Should Japan amend Article 9 of its constitution?
By 25 April 2014
Mounted guard of honour in Tokyo, Credit: Xinhua/Ren Zhenglai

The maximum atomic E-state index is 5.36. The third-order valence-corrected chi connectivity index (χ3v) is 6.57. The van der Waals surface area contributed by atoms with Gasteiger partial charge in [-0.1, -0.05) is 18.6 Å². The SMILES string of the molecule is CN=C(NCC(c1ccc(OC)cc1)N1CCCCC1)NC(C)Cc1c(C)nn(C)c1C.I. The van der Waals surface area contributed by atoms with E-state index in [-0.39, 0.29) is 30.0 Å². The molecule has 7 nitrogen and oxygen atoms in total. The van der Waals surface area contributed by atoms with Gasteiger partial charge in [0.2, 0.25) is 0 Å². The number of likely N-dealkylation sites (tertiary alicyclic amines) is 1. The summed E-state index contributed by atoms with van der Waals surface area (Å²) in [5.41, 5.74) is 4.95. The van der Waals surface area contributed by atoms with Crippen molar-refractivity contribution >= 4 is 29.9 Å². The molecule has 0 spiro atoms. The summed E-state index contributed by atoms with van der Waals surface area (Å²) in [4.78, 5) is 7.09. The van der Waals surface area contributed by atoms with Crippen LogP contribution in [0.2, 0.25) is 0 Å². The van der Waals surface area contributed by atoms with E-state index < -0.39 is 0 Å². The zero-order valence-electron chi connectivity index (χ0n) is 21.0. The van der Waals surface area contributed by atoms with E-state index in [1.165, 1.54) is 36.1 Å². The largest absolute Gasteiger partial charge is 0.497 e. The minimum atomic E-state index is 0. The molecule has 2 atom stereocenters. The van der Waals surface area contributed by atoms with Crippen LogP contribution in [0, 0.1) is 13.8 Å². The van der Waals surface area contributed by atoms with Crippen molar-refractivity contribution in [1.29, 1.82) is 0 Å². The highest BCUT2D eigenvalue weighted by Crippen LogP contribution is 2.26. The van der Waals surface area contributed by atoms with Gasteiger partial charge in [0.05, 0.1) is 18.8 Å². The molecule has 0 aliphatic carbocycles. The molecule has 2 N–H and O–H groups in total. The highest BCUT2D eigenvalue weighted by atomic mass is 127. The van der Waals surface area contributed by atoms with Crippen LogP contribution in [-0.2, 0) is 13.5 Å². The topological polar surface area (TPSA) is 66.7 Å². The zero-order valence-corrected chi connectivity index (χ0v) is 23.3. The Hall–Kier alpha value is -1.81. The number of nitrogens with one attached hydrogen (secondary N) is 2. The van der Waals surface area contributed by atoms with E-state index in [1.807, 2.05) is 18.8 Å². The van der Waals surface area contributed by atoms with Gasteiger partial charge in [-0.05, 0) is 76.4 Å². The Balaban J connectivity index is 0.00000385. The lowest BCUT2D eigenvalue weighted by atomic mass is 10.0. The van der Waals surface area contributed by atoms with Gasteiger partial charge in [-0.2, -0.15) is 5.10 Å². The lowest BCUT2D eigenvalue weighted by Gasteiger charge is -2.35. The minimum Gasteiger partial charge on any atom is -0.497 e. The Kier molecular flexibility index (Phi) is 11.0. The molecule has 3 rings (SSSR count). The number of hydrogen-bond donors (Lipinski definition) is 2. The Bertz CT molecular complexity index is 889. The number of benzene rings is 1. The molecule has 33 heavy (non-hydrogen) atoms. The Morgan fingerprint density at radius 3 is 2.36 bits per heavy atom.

<p><span>In the aftermath of the World War II, the Allied authorities and Japanese legislators created a new constitution for a post-war Japan. Part of the Constitution was Article 9, a section renouncing Japan’s right to wage war and barring Japan from maintaining a military. Regardless, Japan still maintained a self-defense force post-WWII that was, for legal reasons, technically part of the national police. This force was equipped with tanks and warplanes like in any nation’s military. Today the Japanese Self Defense Force is trying to modernize in order to face potential threats from nations such as North Korea and China, but Article 9 makes it difficult for the </span><span>JSDF</span><span> to create a formidable force.
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